As Forbes explains, an NFT is "a digital asset that represents real-world objects like art, music, in-game items and videos". People can buy and sell NFTs online, usually with cryptocurrencies.
Their peculiarity is that they are unique (or limited) thanks to unique identification codes. This is important because common digital goods can be replicated an infinite number of times. For example, an artist can create a digital illustration and then sell it to multiple buyers. However, the wide availability of a digital asset reduces its exclusivity and thus its potential value.
The artist could also share the illustration on their website, but once online other users could (illegally) use it, and proving real ownership could be difficult.
With NFTs, these obstacles are overcome. And this is the reason for their success.
Does it mean that people can no longer copy other people's digital creations? Not really.
In 2021 the digital artist "Beeple" created an NFT that sold at Christie's for $ 69.3 million. The thing is, that NFT is a photographic composite that is also available online and users can take screenshots of it. So why did the buyer pay such a price for something that is ... free? What matters is not the NFT but the rights associated with it. Nobody can copy the ownership of an NFT, even though anybody may copy the work itself. It is like physical art: anyone can buy a print of a famous painting, but only one person has the original.
NFTs and blockchain
Non-fungible tokens are created with the same tools with which cryptocurrencies are created, but they are not the same thing.
Cryptocurrencies are fungible tokens, that is, each token is interchangeable with another. This means that one Ethereum is worth the same as another, regardless of who owns it or where it comes from.
NFTs are different from each other and therefore are not interchangeable. People cannot trade one for another, because they have unique attributes and value.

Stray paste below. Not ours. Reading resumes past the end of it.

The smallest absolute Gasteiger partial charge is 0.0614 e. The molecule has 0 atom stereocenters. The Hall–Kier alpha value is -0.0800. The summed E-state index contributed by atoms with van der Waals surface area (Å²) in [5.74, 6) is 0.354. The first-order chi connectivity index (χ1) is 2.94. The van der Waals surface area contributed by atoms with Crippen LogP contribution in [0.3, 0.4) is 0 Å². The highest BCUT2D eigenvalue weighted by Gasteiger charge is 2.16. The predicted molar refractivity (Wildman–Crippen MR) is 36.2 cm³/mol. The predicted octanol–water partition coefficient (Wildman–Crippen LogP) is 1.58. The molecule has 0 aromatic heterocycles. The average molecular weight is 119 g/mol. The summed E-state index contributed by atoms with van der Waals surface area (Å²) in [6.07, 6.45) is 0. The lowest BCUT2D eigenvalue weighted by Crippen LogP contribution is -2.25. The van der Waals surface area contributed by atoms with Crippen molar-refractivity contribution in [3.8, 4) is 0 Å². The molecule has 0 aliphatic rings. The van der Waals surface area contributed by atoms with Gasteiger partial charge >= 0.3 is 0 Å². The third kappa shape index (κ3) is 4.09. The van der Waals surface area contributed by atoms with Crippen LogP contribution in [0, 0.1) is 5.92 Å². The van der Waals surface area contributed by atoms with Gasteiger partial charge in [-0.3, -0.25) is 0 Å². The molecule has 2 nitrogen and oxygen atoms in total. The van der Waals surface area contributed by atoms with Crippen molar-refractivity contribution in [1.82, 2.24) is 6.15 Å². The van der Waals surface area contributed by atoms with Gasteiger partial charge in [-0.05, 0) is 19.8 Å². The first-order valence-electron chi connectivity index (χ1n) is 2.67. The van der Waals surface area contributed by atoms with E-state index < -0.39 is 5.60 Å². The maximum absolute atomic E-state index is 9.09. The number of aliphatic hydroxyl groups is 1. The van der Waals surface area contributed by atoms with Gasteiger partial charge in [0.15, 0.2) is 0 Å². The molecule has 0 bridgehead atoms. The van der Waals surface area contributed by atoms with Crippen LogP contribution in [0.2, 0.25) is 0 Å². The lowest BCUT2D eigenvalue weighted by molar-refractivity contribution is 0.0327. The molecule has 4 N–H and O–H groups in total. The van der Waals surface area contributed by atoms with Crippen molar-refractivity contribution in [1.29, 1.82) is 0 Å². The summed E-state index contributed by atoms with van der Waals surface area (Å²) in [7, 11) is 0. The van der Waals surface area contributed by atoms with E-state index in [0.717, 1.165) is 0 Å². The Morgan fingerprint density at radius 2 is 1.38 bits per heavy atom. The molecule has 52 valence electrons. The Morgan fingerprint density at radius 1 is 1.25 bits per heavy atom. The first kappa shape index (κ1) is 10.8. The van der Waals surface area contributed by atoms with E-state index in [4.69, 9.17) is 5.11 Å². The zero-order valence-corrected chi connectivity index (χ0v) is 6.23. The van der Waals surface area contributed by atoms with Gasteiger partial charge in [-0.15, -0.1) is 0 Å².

The use of blockchain technology is what allows NFTs to be non-fungible.
A blockchain is a digital ledgerused to record transactions. It is a decentralised system, which means that there is not any central authority to control it or keep it secure. In a sense, it is a self-regulating system.
Blockchain is transparent, meaning that an NFT's ownership can be tracked. This makes non-fungible tokens difficult to copy or fake.
Non-fungible tokens and the fashion industry
The fact that NFTs are unique and cannot be replicated is a huge advantage for the fashion industry. And the applications are manifold.
For example, brands can tie an NFT to a physical product. The NFT works as proof of purchase and authenticity. It also allows the customer to have more information about it. The NFT can be integrated into the product via an RFID chip or a QR Code.
Non-fungible tokens are also giving rise to new types of products and new business models.
This is particularly interesting, considering the growing popularity of the Metaverse.
This world that makes extensive use of Augmented Reality and Virtual Reality is populated by avatars who need clothes and many users are willing to buy the digital version of branded clothes.
Furthermore, digital fashion are finding great space on social media. Influencers are constantly looking for garments to show, and digital clothing reduces costs and waste with tailor-made, surprising, and exclusive results. All to the advantage of the brands.
NFTs could be used to create virtual fashion shows or digital runways, but also to sell experiences or access to exclusive content.